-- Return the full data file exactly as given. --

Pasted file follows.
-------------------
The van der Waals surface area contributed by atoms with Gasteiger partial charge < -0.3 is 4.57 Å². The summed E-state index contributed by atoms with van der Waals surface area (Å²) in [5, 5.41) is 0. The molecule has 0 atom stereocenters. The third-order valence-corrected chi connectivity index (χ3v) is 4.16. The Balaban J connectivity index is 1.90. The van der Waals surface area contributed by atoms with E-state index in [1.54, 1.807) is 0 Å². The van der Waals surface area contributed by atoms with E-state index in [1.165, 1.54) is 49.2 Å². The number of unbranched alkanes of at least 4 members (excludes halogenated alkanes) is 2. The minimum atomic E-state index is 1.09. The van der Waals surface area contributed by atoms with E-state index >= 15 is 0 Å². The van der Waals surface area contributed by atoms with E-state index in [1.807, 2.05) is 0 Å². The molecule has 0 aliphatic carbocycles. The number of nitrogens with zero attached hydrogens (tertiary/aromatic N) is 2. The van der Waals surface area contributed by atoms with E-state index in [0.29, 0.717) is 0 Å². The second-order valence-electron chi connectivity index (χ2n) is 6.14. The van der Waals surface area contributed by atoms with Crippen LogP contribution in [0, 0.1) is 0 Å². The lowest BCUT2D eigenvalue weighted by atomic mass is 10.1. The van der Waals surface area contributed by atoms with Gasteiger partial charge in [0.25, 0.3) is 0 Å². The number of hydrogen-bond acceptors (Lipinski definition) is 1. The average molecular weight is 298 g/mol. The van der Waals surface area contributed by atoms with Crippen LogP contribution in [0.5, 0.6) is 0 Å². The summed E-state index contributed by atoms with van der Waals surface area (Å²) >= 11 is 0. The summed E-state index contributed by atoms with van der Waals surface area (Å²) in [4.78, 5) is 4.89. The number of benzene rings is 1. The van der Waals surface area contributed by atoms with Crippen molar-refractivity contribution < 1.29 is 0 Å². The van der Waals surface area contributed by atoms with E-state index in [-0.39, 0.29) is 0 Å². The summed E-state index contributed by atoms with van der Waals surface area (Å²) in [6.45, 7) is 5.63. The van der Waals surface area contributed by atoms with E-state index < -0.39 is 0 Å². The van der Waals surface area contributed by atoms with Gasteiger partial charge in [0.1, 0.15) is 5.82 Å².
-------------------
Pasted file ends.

The van der Waals surface area contributed by atoms with Gasteiger partial charge < -0.3 is 4.57 Å². The summed E-state index contributed by atoms with van der Waals surface area (Å²) in [5, 5.41) is 0. The molecule has 0 atom stereocenters. The third-order valence-corrected chi connectivity index (χ3v) is 4.16. The Balaban J connectivity index is 1.90. The van der Waals surface area contributed by atoms with E-state index in [1.54, 1.807) is 0 Å². The van der Waals surface area contributed by atoms with E-state index in [1.165, 1.54) is 49.2 Å². The number of unbranched alkanes of at least 4 members (excludes halogenated alkanes) is 2. The minimum atomic E-state index is 1.09. The van der Waals surface area contributed by atoms with E-state index >= 15 is 0 Å². The van der Waals surface area contributed by atoms with E-state index in [1.807, 2.05) is 0 Å². The molecule has 0 aliphatic carbocycles. The number of nitrogens with zero attached hydrogens (tertiary/aromatic N) is 2. The van der Waals surface area contributed by atoms with E-state index in [0.29, 0.717) is 0 Å². The second-order valence-electron chi connectivity index (χ2n) is 6.14. The van der Waals surface area contributed by atoms with Crippen LogP contribution in [0, 0.1) is 0 Å². The lowest BCUT2D eigenvalue weighted by atomic mass is 10.1. The van der Waals surface area contributed by atoms with Gasteiger partial charge in [0.25, 0.3) is 0 Å². The number of hydrogen-bond acceptors (Lipinski definition) is 1. The average molecular weight is 298 g/mol. The van der Waals surface area contributed by atoms with Crippen LogP contribution in [0.5, 0.6) is 0 Å². The summed E-state index contributed by atoms with van der Waals surface area (Å²) >= 11 is 0. The summed E-state index contributed by atoms with van der Waals surface area (Å²) in [4.78, 5) is 4.89. The number of benzene rings is 1. The van der Waals surface area contributed by atoms with Crippen molar-refractivity contribution < 1.29 is 0 Å². The van der Waals surface area contributed by atoms with E-state index in [-0.39, 0.29) is 0 Å². The summed E-state index contributed by atoms with van der Waals surface area (Å²) in [6.45, 7) is 5.63. The van der Waals surface area contributed by atoms with E-state index < -0.39 is 0 Å². The van der Waals surface area contributed by atoms with Gasteiger partial charge in [0.1, 0.15) is 5.82 Å².